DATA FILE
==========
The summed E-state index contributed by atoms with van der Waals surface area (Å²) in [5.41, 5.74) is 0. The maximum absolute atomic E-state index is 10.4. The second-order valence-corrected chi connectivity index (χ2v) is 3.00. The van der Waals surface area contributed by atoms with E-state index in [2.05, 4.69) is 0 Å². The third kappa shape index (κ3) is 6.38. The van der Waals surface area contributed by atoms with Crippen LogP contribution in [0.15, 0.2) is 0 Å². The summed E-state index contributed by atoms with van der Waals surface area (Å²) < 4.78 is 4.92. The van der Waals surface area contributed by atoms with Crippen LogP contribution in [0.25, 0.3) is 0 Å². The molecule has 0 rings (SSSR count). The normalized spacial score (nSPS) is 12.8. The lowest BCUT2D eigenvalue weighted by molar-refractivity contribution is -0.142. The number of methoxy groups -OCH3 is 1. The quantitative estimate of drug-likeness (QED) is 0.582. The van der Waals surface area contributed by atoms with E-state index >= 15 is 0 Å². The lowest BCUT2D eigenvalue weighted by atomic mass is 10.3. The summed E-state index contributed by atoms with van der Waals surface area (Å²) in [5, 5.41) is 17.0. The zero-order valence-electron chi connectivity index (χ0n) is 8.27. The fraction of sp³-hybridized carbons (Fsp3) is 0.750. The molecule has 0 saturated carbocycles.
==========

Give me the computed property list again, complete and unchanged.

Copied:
The summed E-state index contributed by atoms with van der Waals surface area (Å²) in [5.41, 5.74) is 0. The maximum absolute atomic E-state index is 10.4. The second-order valence-corrected chi connectivity index (χ2v) is 3.00. The van der Waals surface area contributed by atoms with E-state index in [2.05, 4.69) is 0 Å². The third kappa shape index (κ3) is 6.38. The van der Waals surface area contributed by atoms with Crippen LogP contribution in [0.15, 0.2) is 0 Å². The summed E-state index contributed by atoms with van der Waals surface area (Å²) < 4.78 is 4.92. The van der Waals surface area contributed by atoms with Crippen LogP contribution in [0.25, 0.3) is 0 Å². The molecule has 0 rings (SSSR count). The normalized spacial score (nSPS) is 12.8. The lowest BCUT2D eigenvalue weighted by molar-refractivity contribution is -0.142. The number of methoxy groups -OCH3 is 1. The quantitative estimate of drug-likeness (QED) is 0.582. The van der Waals surface area contributed by atoms with E-state index >= 15 is 0 Å². The lowest BCUT2D eigenvalue weighted by atomic mass is 10.3. The summed E-state index contributed by atoms with van der Waals surface area (Å²) in [5, 5.41) is 17.0. The zero-order valence-electron chi connectivity index (χ0n) is 8.27. The fraction of sp³-hybridized carbons (Fsp3) is 0.750. The molecule has 0 saturated carbocycles.